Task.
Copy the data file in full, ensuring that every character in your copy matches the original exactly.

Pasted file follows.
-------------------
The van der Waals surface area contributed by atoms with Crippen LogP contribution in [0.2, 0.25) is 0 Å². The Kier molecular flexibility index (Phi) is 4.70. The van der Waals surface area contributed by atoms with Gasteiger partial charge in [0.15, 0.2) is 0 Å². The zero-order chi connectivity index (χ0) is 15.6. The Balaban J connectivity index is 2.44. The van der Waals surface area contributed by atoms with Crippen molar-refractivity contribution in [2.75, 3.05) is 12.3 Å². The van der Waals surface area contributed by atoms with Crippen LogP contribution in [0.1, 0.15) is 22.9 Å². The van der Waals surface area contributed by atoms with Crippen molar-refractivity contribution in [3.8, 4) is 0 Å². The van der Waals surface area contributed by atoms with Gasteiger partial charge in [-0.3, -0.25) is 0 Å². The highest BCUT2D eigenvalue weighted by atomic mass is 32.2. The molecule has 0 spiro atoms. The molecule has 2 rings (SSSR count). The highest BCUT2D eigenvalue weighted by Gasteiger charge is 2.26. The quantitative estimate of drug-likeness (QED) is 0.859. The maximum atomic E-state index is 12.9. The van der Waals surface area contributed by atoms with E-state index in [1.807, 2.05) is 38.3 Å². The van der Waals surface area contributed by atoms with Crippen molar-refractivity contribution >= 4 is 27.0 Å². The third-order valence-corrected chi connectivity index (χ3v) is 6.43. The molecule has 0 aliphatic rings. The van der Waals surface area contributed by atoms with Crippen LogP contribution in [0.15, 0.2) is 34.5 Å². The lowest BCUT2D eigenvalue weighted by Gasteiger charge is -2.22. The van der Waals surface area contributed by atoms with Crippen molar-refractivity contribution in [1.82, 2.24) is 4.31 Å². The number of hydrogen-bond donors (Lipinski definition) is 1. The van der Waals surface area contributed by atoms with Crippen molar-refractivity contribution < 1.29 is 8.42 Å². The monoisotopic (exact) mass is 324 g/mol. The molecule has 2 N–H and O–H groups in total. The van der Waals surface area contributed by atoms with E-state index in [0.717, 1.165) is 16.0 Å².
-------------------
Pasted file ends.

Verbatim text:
The van der Waals surface area contributed by atoms with Crippen LogP contribution in [0.2, 0.25) is 0 Å². The Kier molecular flexibility index (Phi) is 4.70. The van der Waals surface area contributed by atoms with Gasteiger partial charge in [0.15, 0.2) is 0 Å². The zero-order chi connectivity index (χ0) is 15.6. The Balaban J connectivity index is 2.44. The van der Waals surface area contributed by atoms with Crippen molar-refractivity contribution in [2.75, 3.05) is 12.3 Å². The van der Waals surface area contributed by atoms with Crippen LogP contribution in [0.1, 0.15) is 22.9 Å². The van der Waals surface area contributed by atoms with Crippen molar-refractivity contribution in [3.8, 4) is 0 Å². The van der Waals surface area contributed by atoms with Gasteiger partial charge in [-0.3, -0.25) is 0 Å². The highest BCUT2D eigenvalue weighted by atomic mass is 32.2. The molecule has 0 spiro atoms. The molecule has 2 rings (SSSR count). The highest BCUT2D eigenvalue weighted by Gasteiger charge is 2.26. The quantitative estimate of drug-likeness (QED) is 0.859. The maximum atomic E-state index is 12.9. The van der Waals surface area contributed by atoms with E-state index in [1.807, 2.05) is 38.3 Å². The van der Waals surface area contributed by atoms with Crippen molar-refractivity contribution >= 4 is 27.0 Å². The third-order valence-corrected chi connectivity index (χ3v) is 6.43. The molecule has 0 aliphatic rings. The van der Waals surface area contributed by atoms with Crippen LogP contribution in [0.15, 0.2) is 34.5 Å². The lowest BCUT2D eigenvalue weighted by Gasteiger charge is -2.22. The van der Waals surface area contributed by atoms with Crippen molar-refractivity contribution in [1.82, 2.24) is 4.31 Å². The number of hydrogen-bond donors (Lipinski definition) is 1. The van der Waals surface area contributed by atoms with Crippen molar-refractivity contribution < 1.29 is 8.42 Å². The monoisotopic (exact) mass is 324 g/mol. The molecule has 2 N–H and O–H groups in total. The van der Waals surface area contributed by atoms with E-state index in [0.717, 1.165) is 16.0 Å².